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EAR Col'nel, COBHAM's and your country's
You love a Verse, take fuch as I can fend.
"To fay too much, might do my honour wrong.
"But, Sir, to you, with what would I not part? 15
(Cou'd you o'erlook but that) it is, to steal. 20 NOTES.
The numbers well exprefs the unwillingness of parting with what one can ill spare.
"Quivis ferret idem: femel hic ceffavit, et (ut fit) "In fcalis latuit metuens pendentis habenae: "Des nummos, excepta nihil te fi fuga laedit.
• Ille ferat pretium, poenae fecurus, opinor.
Quid tum profeci, mecum facientia jura
• Luculli miles collecta viatica multis Aerumnis, laffus dum noctu ftertit, ad affem
Perdiderat poft hoc vehemens lupus, et fibi et hofti Iratus pariter, jejunis dentibus acer,
Praefidium regale loco dejecit, ut aiunt,
VER. 24. I think Sir Godfrey] An eminent Juftice of Peace, who decided much in the manner of Sancho Pan cha. P. Sir Godfrey Kneller.
VER. 33. In Anna's Wars, etc.] Many parts of this ftory are well told; but, on the whole, it is much infe rior to the original.
If, after this, you took the graceless lad,
Cou'd you complain, my Friend, he prov'd so bad?
Confider then, and judge me in this light;
• In ANNA'S Wars, a Soldier poor and old Had dearly earn'd a little purse of gold:
Tir'd with a tedious march, one lucklefs night, 35
VER. 37. This put the man, etc.] Greatly below the Original,
Poft hoc vehemens lupus, et fibi et bofti
The last words are particularly elegant and humourous.
Summe munito, et multarum divite rerum.
VER. 43. Gave him much praise, and some reward befide.] For the fake of a ftroke of fatire, he has here weakened that circumstance, on which the turn of the ftory depends. Horace avoided it, tho' the avaricious character of Lucullus was a tempting occafion to indulge his raillery.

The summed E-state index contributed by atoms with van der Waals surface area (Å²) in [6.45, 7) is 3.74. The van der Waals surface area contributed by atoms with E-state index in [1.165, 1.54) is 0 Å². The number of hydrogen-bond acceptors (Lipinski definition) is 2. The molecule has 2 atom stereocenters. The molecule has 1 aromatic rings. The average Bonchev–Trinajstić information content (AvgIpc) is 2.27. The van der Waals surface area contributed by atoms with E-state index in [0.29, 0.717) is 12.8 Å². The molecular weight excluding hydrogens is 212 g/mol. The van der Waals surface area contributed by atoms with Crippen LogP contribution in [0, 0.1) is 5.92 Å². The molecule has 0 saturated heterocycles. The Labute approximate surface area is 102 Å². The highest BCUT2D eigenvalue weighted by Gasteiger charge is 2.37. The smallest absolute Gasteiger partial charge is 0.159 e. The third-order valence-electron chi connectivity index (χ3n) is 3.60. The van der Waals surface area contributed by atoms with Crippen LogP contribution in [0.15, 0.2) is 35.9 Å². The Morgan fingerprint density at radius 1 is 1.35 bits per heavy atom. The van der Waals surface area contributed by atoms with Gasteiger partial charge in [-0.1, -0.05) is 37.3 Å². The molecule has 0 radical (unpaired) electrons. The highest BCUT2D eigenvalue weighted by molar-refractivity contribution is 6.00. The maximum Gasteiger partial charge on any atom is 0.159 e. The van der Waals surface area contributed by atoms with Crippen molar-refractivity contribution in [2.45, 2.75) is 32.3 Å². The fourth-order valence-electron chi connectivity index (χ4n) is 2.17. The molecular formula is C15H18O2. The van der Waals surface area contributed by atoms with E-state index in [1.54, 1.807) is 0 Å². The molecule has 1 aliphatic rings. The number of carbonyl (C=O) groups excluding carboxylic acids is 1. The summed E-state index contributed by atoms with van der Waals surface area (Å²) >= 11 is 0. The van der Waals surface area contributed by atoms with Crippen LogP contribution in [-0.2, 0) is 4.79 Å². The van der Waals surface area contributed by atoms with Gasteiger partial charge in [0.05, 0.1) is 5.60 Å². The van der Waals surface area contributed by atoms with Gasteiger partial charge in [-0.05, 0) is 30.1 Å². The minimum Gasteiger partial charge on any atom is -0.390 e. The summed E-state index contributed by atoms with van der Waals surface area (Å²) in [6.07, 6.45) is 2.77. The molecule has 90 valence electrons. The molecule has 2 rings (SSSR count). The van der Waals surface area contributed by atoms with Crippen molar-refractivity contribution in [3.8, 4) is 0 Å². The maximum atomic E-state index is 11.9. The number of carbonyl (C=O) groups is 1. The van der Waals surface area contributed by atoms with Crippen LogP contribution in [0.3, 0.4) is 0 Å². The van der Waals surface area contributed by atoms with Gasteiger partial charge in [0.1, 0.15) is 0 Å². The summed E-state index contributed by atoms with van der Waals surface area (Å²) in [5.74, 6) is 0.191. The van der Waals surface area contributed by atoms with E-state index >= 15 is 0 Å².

VER. 51. Let him take caftles who has ne'er a groat.] This has neither the force nor the juftness of the original. Horace makes his Soldier fay,
for it was not his poverty, but his lofs, that pushed him upon danger; many being equal to the firft, who cannot
"Prodigious well;" his great Commander cry'd, Gave him much praife, and fome reward befide. Next pleas'd his Excellence a town to batter; (Its name I know not, and it's no great matter) 45 "Go on, my Friend (he cry'd) fee yonder walls! "Advance and conquer! go where glory calls! "More honours, more rewards, attend the brave." Don't you remember what reply he gave? "D'ye think me, noble Gen'ral, fuch a Sot? "Let him take caftles who has ne'er a groat." f Bred up at home, full early I begun To read in Greek the wrath of Peleus' fon. Befides, my Father taught me from a lad, The better art to know the good from bad : (And little fure imported to remove, To hunt for Truth in Maudlin's learned grove.) But knottier points we knew not half so well, Depriv❜d us foon of our paternal Cell;
bear the other. What betray'd our poet into this inaccuracy of expreffion was it's fuiting better with the application. But in a great writer we pardon nothing. And fuch an one should never forget, that the expreffion is not perfect, but when the ideas it conveys fit both the tale and the application: for fo, they reflect a mutual light upon one another.
VER. 53. To read in Greek the wrath of Peleus' fon.] This circumftance has a happier application in the imitation than in the original; and properly introduces the 68th verfe.